A multicenter, open-label, randomized trial was conducted to evaluate the safety and efficacy of TAXOTERE for the treatment of patients with advanced gastric adenocarcinoma, including adenocarcinoma of the gastroesophageal junction, who had not received prior chemotherapy for advanced disease. A total of 445 patients with KPS >70 were treated with either TAXOTERE (T) (75 mg/m2 on day 1) in combination with cisplatin (C) (75 mg/m2 on day 1) and fluorouracil (F) (750 mg/m2 per day for 5 days) or cisplatin (100 mg/m2 on day 1) and fluorouracil (1000 mg/m2 per day for 5 days). The length of a treatment cycle was 3 weeks for the TCF arm and 4 weeks for the CF arm. The demographic characteristics were balanced between the two treatment arms. The median age was 55 years, 71% were male, 71% were Caucasian, 24% were 65 years of age or older, 19% had a prior curative surgery and 12% had palliative surgery. The median number of cycles administered per patient was 6 (with a range of 1–16) for the TCF arm compared to 4 (with a range of 1–12) for the CF arm. Time to progression (TTP) was the primary endpoint and was defined as time from randomization to disease progression or death from any cause within 12 weeks of the last evaluable tumor assessment or within 12 weeks of the first infusion of study drugs for patients with no evaluable tumor assessment after randomization. The hazard ratio (HR) for TTP was 1.47 (CF/TCF, 95% CI: 1.19–1.83) with a significantly longer TTP (p=0.0004) in the TCF arm. Approximately 75% of patients had died at the time of this analysis. Overall survival was significantly longer (p=0.0201) in the TCF arm with a HR of 1.29 (95% CI: 1.04–1.61). Efficacy results are summarized in Table 19 and Figures 6 and 7.Table 19 - Efficacy of TAXOTERE in the treatment of patients with gastric adenocarcinomaEndpointTCFn=221CFn=224Median TTP (months)5.63.7(95%CI)(4.86–5.91)(3.45–4.47)Hazard ratioFor the hazard ratio (TCF/CF), values less than 1.00 favor the TAXOTERE arm.0.68(95%CI)(0.55–0.84)Unstratified log-rank testp-value0.0004Median survival (months)9.28.6(95%CI)(8.38–10.58)(7.16–9.46)Hazard ratio0.77(95%CI)(0.62–0.96)p-value0.0201Overall Response Rate (CR+PR) (%)36.725.4p-value0.0106Subgroup analyses were consistent with the overall results across age, gender and race.Figure 6 - Gastric Cancer Study (TAX325) Time to Progression K-M CurveFigure 7 - Gastric Cancer Study (TAX325) Survival K-M Curve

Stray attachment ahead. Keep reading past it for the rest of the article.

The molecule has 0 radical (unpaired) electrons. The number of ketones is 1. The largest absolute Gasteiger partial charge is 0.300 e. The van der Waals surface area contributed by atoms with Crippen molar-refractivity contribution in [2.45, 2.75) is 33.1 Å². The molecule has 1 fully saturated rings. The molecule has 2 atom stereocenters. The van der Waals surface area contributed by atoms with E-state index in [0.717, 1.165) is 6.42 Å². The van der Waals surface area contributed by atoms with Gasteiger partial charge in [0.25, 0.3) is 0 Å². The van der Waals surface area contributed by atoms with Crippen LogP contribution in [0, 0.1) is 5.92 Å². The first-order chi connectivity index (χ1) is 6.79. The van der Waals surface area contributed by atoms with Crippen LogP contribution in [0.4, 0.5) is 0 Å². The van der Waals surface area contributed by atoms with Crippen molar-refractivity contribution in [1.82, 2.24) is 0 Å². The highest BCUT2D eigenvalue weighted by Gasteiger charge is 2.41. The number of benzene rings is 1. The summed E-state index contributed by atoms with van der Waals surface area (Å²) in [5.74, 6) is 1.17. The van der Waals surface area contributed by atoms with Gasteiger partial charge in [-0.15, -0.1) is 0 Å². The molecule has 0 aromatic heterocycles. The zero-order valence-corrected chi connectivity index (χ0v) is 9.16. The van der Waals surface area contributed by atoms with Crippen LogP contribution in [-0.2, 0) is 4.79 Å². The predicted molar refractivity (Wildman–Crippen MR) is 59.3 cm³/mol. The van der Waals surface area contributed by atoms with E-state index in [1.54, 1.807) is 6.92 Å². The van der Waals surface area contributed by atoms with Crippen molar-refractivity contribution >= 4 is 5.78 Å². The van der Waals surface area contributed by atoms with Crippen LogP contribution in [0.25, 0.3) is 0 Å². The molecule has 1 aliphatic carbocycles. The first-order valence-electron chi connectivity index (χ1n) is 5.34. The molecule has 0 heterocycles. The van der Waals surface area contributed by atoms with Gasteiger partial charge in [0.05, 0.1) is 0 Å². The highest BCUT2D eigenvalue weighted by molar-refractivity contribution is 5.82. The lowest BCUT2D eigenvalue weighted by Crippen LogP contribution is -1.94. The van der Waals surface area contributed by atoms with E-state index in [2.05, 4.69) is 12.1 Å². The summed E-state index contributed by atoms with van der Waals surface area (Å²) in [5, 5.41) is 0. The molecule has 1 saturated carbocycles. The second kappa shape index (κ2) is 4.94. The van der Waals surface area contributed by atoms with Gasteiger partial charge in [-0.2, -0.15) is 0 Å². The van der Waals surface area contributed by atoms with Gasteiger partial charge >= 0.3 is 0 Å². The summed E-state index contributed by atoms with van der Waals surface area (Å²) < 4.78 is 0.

- NIOSH Alert: Preventing occupational exposures to antineoplastic and other hazardous drugs in healthcare settings. 2004. U.S. Department of Health and Human Services, Public Health Service, Centers for Disease Control and Prevention, National Institute for Occupational Safety and Health, DHHS (NIOSH) Publication No. 2004-165.OSHA Technical Manual, TED 1-0.15A, Section VI: Chapter 2. Controlling Occupational Exposure to Hazardous Drugs. OSHA, 1999.American Society of Health-System Pharmacists. (2006) ASHP Guidelines on Handling Hazardous Drugs. Am J Health-Syst Pharm. 2006;63:1172–1193Polovich, M., White, J. M., & Kelleher, L.O. (eds.) 2005. Chemotherapy and biotherapy guidelines and recommendations for practice (2nd. ed.) Pittsburgh, PA: Oncology Nursing Society.
16.1 How Supplied
One-vial TAXOTERE (Injection Concentrate)TAXOTERE Injection Concentrate is supplied in a single use vial as a sterile, pyrogen-free, non-aqueous solution. TAXOTERE 20 mg/mL (NDC 0075-8003-01)TAXOTERE (docetaxel) Injection Concentrate 20 mg/1 mL: 20 mg docetaxel in 1 mL in 50/50 (v/v) ratio polysorbate 80/dehydrated alcohol.The vial is in a blister pack in one carton.TAXOTERE 80 mg/4 mL (NDC 0075-8004-04)TAXOTERE (docetaxel) Injection Concentrate 80 mg/4 mL: 80 mg docetaxel in 4 mL 50/50 (v/v) ratio polysorbate 80/dehydrated alcohol.The vial is in a blister pack in one carton.
Store between 2°C and 25°C (36°F and 77°F). Retain in the original package to protect from light. Freezing does not adversely affect the product.
16.3 Handling And Disposal
Procedures for proper handling and disposal of anticancer drugs should be considered. Several guidelines on this subject have been published [see References (15)].
17. Patient Counseling Information
- See FDA-Approved Patient Labeling TAXOTERE may cause fetal harm. Advise patients to avoid becoming pregnant while receiving this drug. Women of childbearing potential should use effective contraceptives if receiving TAXOTERE [see Warnings and Precautions (5.12) and Use in Specific Populations (8.1)]. Obtain detailed allergy and concomitant drug information from the patient prior to TAXOTERE administration.Explain the significance of oral corticosteroids such as dexamethasone administration to the patient to help facilitate compliance. Instruct patients to report if they were not compliant with oral corticosteroid regimen. Instruct patients to immediately report signs of a hypersensitivity reaction. Tell patients to watch for signs of fluid retention such as peripheral edema in the lower extremities, weight gain and dyspnea. Explain the significance of routine blood cell counts. Instruct patients to monitor their temperature frequently and immediately report any occurrence of fever. Instruct patients to report myalgia, cutaneous, or neurologic reactions.Explain to patients the possible effects of the alcohol content in TAXOTERE Injection, including possible effects on the central nervous system. Patients in whom alcohol should be avoided or minimized should consider the alcohol content of TAXOTERE Injection. Alcohol could impair their ability to drive or use machines immediately after infusion.Explain to patients that side effects such as nausea, vomiting, diarrhea, constipation, fatigue, excessive tearing, infusion site reactions, and hair loss (cases of permanent hair loss have been reported) are associated with docetaxel administration.